• I really appreciate the detailed response. I actually never use AUTO ISO. Over the years I’ve learned what ISOs work best for the environment that I am shooting in. Most of the time I use aperture priority or manual but I will sometimes use shutter priority so I can set the shutter speed to make sure it doesn’t go below the focal length based on the rule. That way I don’t have to think about it if my shooting conditions change.

        I like your tip of shooting in continuous mode to get past the camera shake of pressing the shutter button. I will try that at the lower ISOs and see what happens. I am also continuing to experiment with using FP and manual assist. I think my problem was that I was releasing the shutter after FP instead of taking the photo.

        I will purchase the PRO version of the adapter and keep an eye out for good lens bargains. Keep up the great work. I would love to see some reviews on wider angle lenses such as the Nikon 28mm 2.8 AI-s.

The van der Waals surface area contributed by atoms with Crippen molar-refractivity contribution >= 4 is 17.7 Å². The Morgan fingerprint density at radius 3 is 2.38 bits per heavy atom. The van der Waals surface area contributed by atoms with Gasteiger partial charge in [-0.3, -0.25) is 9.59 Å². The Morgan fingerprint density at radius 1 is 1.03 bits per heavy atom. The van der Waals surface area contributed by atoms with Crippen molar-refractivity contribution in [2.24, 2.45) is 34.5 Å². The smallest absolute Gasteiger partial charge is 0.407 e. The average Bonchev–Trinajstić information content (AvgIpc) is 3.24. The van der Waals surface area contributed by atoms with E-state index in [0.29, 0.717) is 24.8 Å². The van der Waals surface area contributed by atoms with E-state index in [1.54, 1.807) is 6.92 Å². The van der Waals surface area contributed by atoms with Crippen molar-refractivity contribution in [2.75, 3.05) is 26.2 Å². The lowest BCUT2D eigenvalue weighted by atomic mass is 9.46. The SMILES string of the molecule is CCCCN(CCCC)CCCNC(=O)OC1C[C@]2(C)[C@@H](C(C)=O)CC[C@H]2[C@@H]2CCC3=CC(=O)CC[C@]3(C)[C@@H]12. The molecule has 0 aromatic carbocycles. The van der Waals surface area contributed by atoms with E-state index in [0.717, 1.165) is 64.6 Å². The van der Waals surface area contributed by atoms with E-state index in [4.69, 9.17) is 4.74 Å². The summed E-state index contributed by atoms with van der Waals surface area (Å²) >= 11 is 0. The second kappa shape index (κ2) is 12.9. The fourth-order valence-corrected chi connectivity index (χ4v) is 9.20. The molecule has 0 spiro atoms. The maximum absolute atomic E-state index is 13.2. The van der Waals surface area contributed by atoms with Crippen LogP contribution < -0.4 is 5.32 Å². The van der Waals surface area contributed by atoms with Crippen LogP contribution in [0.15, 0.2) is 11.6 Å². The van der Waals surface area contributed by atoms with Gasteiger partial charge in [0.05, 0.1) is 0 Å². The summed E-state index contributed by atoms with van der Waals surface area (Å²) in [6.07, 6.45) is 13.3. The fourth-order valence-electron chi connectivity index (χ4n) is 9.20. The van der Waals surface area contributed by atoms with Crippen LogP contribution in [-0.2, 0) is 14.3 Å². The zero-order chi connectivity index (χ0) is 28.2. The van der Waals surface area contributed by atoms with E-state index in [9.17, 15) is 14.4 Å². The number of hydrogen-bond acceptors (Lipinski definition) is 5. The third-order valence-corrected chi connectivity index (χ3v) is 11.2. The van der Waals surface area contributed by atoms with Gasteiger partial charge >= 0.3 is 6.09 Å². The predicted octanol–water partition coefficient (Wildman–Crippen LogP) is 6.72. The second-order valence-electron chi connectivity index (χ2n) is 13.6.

• Good to know you’re out of auto then, and yes that continuous tip does wonders for all cameras, DSLR or mirrorless. It works even better for the heavier cameras since they have more mass to distribute any shake.

        Will do on the reviews, and I just ordered the 28mm f/2.8 Series-E. Not the AI-s, yet, but it’ll do for now.

  3. I’ve been familiarizing myself with the different Nikon lens designations and was reading about E and AI-s. You mentioned that you are getting the 28mm Series-E, not the AI-s. However, on Ken Rockwell’s site he says “All Series E lenses are AI-s, and likewise fit every Nikon SLR camera, manual and auto focus.” He also says “The operation and compatibility of the Series E lenses is identical to the other manual focus AI-s lenses, which makes sense because they are AI-s.” Now I’m confused. http://www.kenrockwell.com/nikon/nikortek.htm#e

    • Ah, yes. I remember reading that paragraph and being confused as well.